As you start to think about your upcoming job search and future interviews, your thoughts may turn to the first step in the process—your resume. Have you ever wondered if it may be easier for someone else to write this document? Did you know that it is difficult for many of us to write our own resumes? During this part of your job search journey, it may be worthwhile to consider hiring someone to write your resume.
Reason #1 – It’s been 10+ years since you have written your last resume. Maybe your previous resume is from your career class in college or you just ‘threw’ one together quickly when a connection had a job opportunity for you. Do you know how much job searching has changed in the last 10 years? With Applicant Tracking Systems and key words, it’s more important than ever that you have the right format and the right content to make it through scanning software. And, if that’s not enough, it still needs to be functional and ‘look nice’ for HR professionals.
Reason #2 – You don’t like talking about yourself. If there was ever a time to put your strengths on display – this is that time. Because I have worked with clients for 8+ years, I know that most of us are challenged when asked about our strengths or achievements. Working with a resume writer will allow you to draw out those aspects and that writer will be able to put it into words. Psychologically, this makes it easier for you to discuss your positive qualities—when someone else is writing about them. (Guess what – we have a Top 5 Resume Tips to Get the Interview download if you are really stuck – click HERE to get it)
Reason #3 – You are switching industries. So, you’ve worked as an accountant for 20 years and now you have decided to go into sales (extreme example here, but you get the point). It’s going to be vital that you draw out those transferable skills that can be utilized in your new desired role. Resume writers are trained to put this information in the best possible light while still showing you are a good candidate for the position.
So, if you are ready to take your career to the next level and don’t know where to start, you should consider hiring a professional resume writer. At the very least, check into them and see what various writers can offer that you can’t do yourself. Best wishes as you move forward!
P.S. Did you know that we offer 5 free resume reviews each week? Click HERE to send your resume to us—we’ll get back to you within 3 days with some suggestions!
Why is it that most of us cringe when we have to write our resumes? We have a difficult time writing about ourselves, talking about our skills, and defining our value for a potential employer. Most of us—especially women—are challenged when asked about our strengths or what we can bring to a new company. Rather than have a cohesive response, we stammer, stumble, and struggle to find a response. Read below to find tips and ideas for taking the ‘ick’ factor out of selling yourself on your resume.
Quality over quantity. When it comes to your resume, you may think more is better. While it is important to list multiple skill-sets and competencies, it’s also vital that you don’t over-exaggerate and set yourself up as a ‘jack-of-all-trades.’ Choose what you think are your top three to five strengths and build from there. It’s better to be masterful in a couple of areas and really show the employer what you have accomplished by utilizing those skills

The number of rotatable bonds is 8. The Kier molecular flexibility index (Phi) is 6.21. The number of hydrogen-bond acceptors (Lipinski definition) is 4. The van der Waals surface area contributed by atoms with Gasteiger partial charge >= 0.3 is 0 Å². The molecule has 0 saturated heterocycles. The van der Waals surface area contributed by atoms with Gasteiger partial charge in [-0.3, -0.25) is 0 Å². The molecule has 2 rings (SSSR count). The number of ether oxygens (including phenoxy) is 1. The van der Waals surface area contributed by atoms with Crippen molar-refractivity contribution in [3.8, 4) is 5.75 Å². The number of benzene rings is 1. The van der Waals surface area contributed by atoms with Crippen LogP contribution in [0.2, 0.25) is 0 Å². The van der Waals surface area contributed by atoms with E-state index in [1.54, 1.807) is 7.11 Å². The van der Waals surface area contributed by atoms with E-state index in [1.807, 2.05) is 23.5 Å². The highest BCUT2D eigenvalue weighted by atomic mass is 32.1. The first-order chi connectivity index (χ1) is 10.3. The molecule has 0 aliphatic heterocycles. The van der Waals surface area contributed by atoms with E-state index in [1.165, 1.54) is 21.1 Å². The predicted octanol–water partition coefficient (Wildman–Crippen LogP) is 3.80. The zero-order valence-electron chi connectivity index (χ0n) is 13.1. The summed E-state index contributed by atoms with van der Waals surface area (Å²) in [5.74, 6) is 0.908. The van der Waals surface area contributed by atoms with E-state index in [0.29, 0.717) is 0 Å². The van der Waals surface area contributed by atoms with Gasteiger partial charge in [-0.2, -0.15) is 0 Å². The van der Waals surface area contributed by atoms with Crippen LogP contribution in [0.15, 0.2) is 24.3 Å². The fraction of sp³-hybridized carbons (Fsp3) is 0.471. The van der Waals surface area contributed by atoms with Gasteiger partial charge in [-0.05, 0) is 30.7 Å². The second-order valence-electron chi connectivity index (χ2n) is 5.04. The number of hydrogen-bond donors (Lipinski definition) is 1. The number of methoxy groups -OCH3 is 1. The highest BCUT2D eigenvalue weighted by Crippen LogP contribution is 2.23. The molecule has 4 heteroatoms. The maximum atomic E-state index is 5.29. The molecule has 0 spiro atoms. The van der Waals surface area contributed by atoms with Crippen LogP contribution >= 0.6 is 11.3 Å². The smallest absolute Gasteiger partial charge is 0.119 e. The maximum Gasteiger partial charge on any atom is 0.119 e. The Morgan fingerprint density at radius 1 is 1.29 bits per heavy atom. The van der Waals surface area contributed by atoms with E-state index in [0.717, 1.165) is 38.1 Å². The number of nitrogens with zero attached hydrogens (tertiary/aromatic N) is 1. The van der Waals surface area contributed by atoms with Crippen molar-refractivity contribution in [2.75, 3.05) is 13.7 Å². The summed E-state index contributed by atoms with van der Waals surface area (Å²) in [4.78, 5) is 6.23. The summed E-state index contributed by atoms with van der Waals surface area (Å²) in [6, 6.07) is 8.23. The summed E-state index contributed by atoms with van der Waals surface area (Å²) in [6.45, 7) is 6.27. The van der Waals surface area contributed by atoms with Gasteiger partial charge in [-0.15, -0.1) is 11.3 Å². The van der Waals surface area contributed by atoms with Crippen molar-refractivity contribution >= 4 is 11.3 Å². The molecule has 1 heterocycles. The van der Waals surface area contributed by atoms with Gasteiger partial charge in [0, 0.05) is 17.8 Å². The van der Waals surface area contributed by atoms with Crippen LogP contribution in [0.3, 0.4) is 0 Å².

Examples and accomplishments. It’s one thing to list a bunch of skills and hope that one of them is what the employer is searching for in its next employee. But, it’s another thing to SHOW the employer how these skills have impacted previous employers. You’re great at sales. Big deal—so are a lot of people. But, if you say that you boosted sales by 52% within two months—now that’s saying something. The new sales training you developed cut attrition by 87% within one-year—now that’s vital information and SHOWS what you can do as an employee.
Ask for others’ opinions or check your LinkedIn profile for endorsements. Sometimes it’s difficult for us to think of our own strengths because we don’t want to be conceited or stuck-up. Instead, think of it this way…what would your last boss say about you? How would your co-workers describe you? What are the skills you have been endorsed for on LinkedIn? This is an easier way for many of us to highlight our capabilities.
Client testimonials or letters of recommendation. Do you have wonderful emails from past clients or letters of recommendation from an old job? Are they just sitting in your email InBox or stuffed in a file? What good does that do? Zilch. Rather than ‘saving’ these—share them. Ask if a snippet of the client’s testimonial can be used on your resume. Include just the important part and use first names only. This section on the resume—an Endorsements or Testimonials section—is a great way to end the document and shows a third-party endorsement.
Here is the thing—looking for a new job is a competition. You can’t be afraid to sell yourself, toot your own horn, and highlight your skills. If you don’t, I can guarantee you that someone else applying for that position is doing exactly that right now. Still unsure of how to get started on your new resume? Email us today for a free resume consultation.
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If you want THE job, you first need to get the interview. And these days, an impactful, up-to-date resume is a REQUIREMENT for getting the interview!
Are you ready to make your blah, outdated (or non-existent!) resume so impressive you’ll want to hire yourself? You don’t need to exaggerate or pretend you’re someone else. In fact, I’ll show you how to turn your experience and workplace longevity into an ADVANTAGE.
If you are READY to create a dynamic, eye-catching, and fantastic resume that actually GETS RESULTS, then click here for our free download!
Two of the tips are Lose the Objective and Discuss Achievements. Want MORE? Our download can be accessed HERE for free!